Nyzo version 581 (commit on GitHub) adds the relay server.
This version introduces a new run mode, the relay server. Also, it makes some small changes that affect AJAX updates.
The relay server is not a necessary component for most users working with Nyzo. It is, however, a part of our current web infrastructure, and the code developed for it will be used in other run modes. We are still working toward making all of our infrastructure open source, and this is being released publicly to move toward that goal.
The relay server is a simple proxy server for delivering web content. It is currently running on relay0.nyzo.co and relay1.nyzo.co. While other software would have been suitable for these servers, running a common codebase on all of our servers improves efficiency of deployment and allows us to test the codebase in more settings to improve resiliency.
The nyzoMicropayServer.conf file was removed. The scripts should now be used for generating configuration files.
The nyzoRelayServer.sh script was added for generating the configuration file for the new run mode.
The nyzoSentinel.conf file was removed. The scripts should now be used for generating configuration files.
The nyzoVerifier.conf file was removed.
The RelayServer value was added to the RunMode enumeration.
The new RelayController class builds the endpoints for the relay server. The endpoints are specified in the /var/lib/nyzo/production/relay_endpoints file. This is a comma-delimited file. The octothorpe (#) is the comment delimiter. The first element of each line is the source endpoint or file, the second element is the destination endpoint, and the third is the refresh interval in milliseconds.
So, to have the relay server echo the contents of https://nyzo.co/cycleInfo to an endpoint of /info, refreshing every 5 seconds, the following line would be placed in the configuration file.
To have the contents of /var/lib/nyzo/production/web/index.html mapped to the root endpoint, refreshing every minute, the following line would be placed in the configuration file.
The RelayEndpoint class implements EndpointResponseProvider. This class fetches data and produces responses for all endpoints on the relay server. The refresh() method either reads a file or retrieves the contents of a URL, and it produces an EndpointResponse with the data it collects. The Last-Modified header is set to indicate the age of the content, and the Access-Control-Allow-Origin header is set to * to allow cross-site scripting.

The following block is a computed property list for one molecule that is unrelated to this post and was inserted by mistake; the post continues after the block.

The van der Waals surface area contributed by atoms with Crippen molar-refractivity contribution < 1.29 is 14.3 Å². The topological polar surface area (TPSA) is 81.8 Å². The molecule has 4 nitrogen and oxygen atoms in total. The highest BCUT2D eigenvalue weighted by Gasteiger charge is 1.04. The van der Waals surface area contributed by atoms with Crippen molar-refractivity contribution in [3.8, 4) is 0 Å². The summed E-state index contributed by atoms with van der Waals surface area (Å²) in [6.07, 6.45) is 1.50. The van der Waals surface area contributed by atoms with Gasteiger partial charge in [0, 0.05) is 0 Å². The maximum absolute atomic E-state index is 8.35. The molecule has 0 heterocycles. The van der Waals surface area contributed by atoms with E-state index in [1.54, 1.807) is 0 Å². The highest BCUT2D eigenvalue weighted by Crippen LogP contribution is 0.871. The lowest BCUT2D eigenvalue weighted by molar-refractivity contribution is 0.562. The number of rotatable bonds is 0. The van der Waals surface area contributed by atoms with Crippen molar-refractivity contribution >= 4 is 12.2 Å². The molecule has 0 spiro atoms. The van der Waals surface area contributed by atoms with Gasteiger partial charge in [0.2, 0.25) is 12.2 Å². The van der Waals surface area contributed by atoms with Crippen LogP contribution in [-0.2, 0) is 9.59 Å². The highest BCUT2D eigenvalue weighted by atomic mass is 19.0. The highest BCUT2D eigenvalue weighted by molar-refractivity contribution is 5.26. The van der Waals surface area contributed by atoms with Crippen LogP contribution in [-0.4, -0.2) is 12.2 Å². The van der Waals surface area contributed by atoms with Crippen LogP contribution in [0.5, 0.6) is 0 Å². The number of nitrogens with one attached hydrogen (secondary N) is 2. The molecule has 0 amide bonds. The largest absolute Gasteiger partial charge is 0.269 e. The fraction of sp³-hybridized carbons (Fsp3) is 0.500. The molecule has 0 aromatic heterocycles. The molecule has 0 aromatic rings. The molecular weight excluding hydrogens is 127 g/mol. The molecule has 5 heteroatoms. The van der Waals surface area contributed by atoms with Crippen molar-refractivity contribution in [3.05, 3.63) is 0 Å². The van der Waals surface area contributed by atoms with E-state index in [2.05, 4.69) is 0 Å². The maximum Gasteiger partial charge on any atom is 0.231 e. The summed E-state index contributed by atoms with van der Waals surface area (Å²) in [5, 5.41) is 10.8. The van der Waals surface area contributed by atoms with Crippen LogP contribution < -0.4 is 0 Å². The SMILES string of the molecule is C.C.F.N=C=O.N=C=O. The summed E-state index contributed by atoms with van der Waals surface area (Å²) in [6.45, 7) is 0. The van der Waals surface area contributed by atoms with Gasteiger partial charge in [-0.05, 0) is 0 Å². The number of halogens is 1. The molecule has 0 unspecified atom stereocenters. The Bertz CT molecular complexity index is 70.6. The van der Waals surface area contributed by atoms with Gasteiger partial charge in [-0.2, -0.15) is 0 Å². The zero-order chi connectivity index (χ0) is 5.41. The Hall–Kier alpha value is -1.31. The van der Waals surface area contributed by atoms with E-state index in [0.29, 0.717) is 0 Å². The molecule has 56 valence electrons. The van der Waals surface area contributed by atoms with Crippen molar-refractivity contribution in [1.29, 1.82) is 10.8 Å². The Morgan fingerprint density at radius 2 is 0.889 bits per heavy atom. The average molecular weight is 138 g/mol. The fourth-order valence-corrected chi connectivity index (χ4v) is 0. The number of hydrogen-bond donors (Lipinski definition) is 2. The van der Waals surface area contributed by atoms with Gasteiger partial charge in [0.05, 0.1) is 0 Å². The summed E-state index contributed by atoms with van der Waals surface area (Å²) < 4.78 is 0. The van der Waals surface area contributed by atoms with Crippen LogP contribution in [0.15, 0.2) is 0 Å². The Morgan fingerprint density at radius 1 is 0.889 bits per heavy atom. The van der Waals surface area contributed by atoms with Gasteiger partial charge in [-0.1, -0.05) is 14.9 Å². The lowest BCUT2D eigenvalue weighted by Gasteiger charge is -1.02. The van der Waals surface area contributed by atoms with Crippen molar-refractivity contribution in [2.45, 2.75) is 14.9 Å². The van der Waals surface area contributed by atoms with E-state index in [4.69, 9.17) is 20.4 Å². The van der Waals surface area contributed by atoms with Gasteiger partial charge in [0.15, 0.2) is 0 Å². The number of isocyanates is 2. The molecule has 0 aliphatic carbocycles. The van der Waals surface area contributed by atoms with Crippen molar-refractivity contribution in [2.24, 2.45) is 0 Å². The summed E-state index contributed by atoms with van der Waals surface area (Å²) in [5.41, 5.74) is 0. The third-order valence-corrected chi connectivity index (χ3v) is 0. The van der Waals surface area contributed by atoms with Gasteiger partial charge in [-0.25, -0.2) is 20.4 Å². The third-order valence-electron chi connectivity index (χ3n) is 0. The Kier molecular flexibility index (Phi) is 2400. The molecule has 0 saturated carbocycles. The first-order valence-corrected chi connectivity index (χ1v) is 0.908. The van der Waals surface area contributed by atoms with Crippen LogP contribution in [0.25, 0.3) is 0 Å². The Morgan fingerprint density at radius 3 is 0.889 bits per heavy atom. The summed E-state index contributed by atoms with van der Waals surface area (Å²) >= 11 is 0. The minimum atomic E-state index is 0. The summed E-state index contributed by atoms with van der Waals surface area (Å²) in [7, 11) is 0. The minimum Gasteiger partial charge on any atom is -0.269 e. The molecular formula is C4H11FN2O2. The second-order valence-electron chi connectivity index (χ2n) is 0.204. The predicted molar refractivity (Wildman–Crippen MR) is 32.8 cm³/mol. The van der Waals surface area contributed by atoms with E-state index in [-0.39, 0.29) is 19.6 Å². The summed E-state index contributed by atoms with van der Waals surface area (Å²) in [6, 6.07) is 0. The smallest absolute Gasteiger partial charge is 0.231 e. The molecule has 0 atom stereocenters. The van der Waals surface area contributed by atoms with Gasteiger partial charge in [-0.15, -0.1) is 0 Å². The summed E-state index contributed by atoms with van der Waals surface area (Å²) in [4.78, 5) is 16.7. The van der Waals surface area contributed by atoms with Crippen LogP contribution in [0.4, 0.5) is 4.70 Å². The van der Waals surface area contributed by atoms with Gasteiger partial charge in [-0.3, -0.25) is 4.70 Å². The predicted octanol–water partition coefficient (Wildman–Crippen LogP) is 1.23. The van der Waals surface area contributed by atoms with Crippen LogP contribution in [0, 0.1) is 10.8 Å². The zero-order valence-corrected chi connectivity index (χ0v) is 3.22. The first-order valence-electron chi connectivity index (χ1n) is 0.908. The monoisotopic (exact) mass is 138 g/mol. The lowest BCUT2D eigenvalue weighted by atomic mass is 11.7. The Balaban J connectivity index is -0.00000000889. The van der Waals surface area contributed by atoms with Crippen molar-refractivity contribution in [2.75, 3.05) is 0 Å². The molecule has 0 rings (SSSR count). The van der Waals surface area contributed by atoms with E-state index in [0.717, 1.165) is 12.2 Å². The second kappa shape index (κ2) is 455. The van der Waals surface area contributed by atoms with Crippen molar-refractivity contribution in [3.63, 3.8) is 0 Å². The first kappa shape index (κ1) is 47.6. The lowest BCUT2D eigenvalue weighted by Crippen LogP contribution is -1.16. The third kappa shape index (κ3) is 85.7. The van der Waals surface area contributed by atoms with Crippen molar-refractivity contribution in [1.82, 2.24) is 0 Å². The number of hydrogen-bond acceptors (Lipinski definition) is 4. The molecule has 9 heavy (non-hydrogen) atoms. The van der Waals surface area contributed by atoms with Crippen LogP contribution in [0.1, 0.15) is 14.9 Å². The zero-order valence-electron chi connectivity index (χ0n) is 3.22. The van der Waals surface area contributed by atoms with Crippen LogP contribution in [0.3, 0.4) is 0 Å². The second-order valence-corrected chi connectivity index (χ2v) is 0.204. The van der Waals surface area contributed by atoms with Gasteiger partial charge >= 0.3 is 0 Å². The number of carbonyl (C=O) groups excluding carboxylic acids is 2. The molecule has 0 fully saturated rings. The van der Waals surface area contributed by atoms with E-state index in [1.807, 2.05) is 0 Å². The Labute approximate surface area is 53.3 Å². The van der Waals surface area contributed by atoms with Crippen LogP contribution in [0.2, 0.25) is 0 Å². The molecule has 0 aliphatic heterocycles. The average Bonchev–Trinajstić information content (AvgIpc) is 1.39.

The RelayEndpointManager class manages the refresh of registered RelayEndpoint objects.
The RelayServer class is the entry point for the relay-server run mode. The class sets the run mode and starts the web listener.
In the EndpointResponse class, the contentTypeForFile() method was added to automatically determine content types for common file types. Similar logic is implemented separately for both the documentation server and Micropay server. In a future version, some refactoring will be performed to reduce undesirable redundancy in the codebase.
In WebListener, an preference was added for the connection timeout. The default is the previous value of 2.0 seconds.
The web listener is always started for the relay server, and the RelayController provides the endpoint map.
In WebUtil, a method was added for providing dates in IMF-fixdate format. This is the preferred date/time format for HTTP/1.1, as specified in RFC 7231, section 18.104.22.168. This method is used by RelayEndpoint for the Last-Modified header.
In HtmlTag, the ajaxUpdate() method parameters were reworked to add flexibility. A new overload was added as a passthrough with the same signature and ultimate behavior as the old method.
The refresh now uses setTimeout() instead of setInterval() to provide better spacing of requests, and the endpoints are queried in a circular queue. Use of the Last-Modified value, if present, ensures that a later update with older source content does not take precedence over newer source content.
The separate staleInterval is now used to allow a varying relationship between refresh rate and the amount of time that must elapse before an element's opacity changes to indicate that it is no longer current. This function, which is inexpensive computationally and produces no network traffic, is now executed at a higher rate relative to the interval.